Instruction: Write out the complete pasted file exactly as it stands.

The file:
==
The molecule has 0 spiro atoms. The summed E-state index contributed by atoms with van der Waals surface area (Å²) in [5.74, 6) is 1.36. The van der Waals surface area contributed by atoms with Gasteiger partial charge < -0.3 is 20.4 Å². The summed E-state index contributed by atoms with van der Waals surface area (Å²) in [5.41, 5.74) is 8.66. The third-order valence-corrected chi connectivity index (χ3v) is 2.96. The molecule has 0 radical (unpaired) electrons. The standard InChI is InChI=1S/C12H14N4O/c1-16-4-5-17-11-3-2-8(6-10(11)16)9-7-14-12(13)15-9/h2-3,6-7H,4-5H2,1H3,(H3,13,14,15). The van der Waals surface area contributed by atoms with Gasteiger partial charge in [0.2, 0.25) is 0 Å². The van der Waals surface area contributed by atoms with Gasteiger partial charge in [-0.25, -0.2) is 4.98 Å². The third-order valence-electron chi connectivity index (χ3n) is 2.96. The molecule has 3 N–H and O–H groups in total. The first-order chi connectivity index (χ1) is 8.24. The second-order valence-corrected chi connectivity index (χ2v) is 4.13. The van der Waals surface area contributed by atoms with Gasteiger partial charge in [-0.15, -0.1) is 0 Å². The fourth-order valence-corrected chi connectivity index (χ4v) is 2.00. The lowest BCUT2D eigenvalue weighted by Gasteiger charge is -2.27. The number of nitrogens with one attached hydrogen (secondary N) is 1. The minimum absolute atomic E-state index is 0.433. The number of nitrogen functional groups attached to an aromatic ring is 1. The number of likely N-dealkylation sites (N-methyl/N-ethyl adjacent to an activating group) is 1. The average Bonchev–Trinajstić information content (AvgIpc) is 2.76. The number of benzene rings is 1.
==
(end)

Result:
The molecule has 0 spiro atoms. The summed E-state index contributed by atoms with van der Waals surface area (Å²) in [5.74, 6) is 1.36. The van der Waals surface area contributed by atoms with Gasteiger partial charge < -0.3 is 20.4 Å². The summed E-state index contributed by atoms with van der Waals surface area (Å²) in [5.41, 5.74) is 8.66. The third-order valence-corrected chi connectivity index (χ3v) is 2.96. The molecule has 0 radical (unpaired) electrons. The standard InChI is InChI=1S/C12H14N4O/c1-16-4-5-17-11-3-2-8(6-10(11)16)9-7-14-12(13)15-9/h2-3,6-7H,4-5H2,1H3,(H3,13,14,15). The van der Waals surface area contributed by atoms with Gasteiger partial charge in [0.2, 0.25) is 0 Å². The van der Waals surface area contributed by atoms with Gasteiger partial charge in [-0.25, -0.2) is 4.98 Å². The third-order valence-electron chi connectivity index (χ3n) is 2.96. The molecule has 3 N–H and O–H groups in total. The first-order chi connectivity index (χ1) is 8.24. The second-order valence-corrected chi connectivity index (χ2v) is 4.13. The van der Waals surface area contributed by atoms with Gasteiger partial charge in [-0.15, -0.1) is 0 Å². The fourth-order valence-corrected chi connectivity index (χ4v) is 2.00. The lowest BCUT2D eigenvalue weighted by Gasteiger charge is -2.27. The number of nitrogens with one attached hydrogen (secondary N) is 1. The minimum absolute atomic E-state index is 0.433. The number of nitrogen functional groups attached to an aromatic ring is 1. The number of likely N-dealkylation sites (N-methyl/N-ethyl adjacent to an activating group) is 1. The average Bonchev–Trinajstić information content (AvgIpc) is 2.76. The number of benzene rings is 1.